How Mahua seeds made rural women independent

“Now we step out of our homes confidently. This is our achievement”.
This statement sums up the spirit of euphoria of the members of “Bansidhara Producer Group Of Women”, a Self Help Group formed in Bijgori village of Odisha.
Around 36 women members from Bijgori village joined to form Bansidhara producer group of women three years ago. What they do is quite simple.They collect and market mahua flowers and seeds which contribute to about 30-40% of the tribal economy in North India such as in Bihar, Madhya Pradesh and Orissa as an enhancement of rural income, as per an article on the economic evaluation of mahua plant in Jatropha world.
These mahua flowers are used for a variety of purposes. From eating and cooking to producing body massage oil. And hence these seeds are cleaned, crushed, stored and sold in kilogrammes throughout the year owing to the evergreen nature of the tree. This makes the sale of mahua, a minor forest produce, a major income for weaker sections. As per a report on Down to Earth MAGAZINE, Studies in Orissa, Madhya Pradesh, Himachal Pradesh and Bihar indicate that over 80 per cent of forest dwellers depend entirely on MFP (Minor Forest Produce) ; 17 per cent of landless people depend on the daily wage labour of collecting MFP; and 39 per cent of people are involved in MFP collection as a subsidiary occupation.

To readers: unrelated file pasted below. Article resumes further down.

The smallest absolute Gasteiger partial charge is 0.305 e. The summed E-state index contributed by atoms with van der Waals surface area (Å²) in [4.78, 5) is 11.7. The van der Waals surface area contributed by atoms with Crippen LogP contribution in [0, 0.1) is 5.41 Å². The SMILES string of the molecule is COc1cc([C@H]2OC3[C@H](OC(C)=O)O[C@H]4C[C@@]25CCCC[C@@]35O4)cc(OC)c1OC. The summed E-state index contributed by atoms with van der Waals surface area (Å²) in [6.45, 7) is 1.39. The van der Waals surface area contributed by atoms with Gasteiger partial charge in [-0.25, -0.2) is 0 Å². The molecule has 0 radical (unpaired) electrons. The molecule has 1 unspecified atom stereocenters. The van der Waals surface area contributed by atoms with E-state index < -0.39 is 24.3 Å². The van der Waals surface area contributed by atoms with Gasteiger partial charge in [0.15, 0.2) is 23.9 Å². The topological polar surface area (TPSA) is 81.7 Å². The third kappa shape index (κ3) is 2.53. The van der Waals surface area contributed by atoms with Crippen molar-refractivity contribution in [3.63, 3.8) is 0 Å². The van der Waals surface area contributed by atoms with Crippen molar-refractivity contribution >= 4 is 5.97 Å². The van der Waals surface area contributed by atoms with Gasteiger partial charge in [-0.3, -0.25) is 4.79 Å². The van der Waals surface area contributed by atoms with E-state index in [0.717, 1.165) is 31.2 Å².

Due to the economic value of the product in urban markets, small scale urban traders used to act as middlemen who exploited these women in Bijgori. They kept the women ill-informed of the right price of mahua seeds and used to measure the produce in measurement pots instead of kilogrammes while buying the seeds from women. After the formation of this group, however, they are aware of Minimum Support Price fixed by the government and hence sell their produce directly through their SHG’s. Each of these women earns Rs5000- Rs 6000 as a result of this. This income has made these women economically independent as they can take care of their families now.
This success story is now inspiring more women from neighboring villages to join them.

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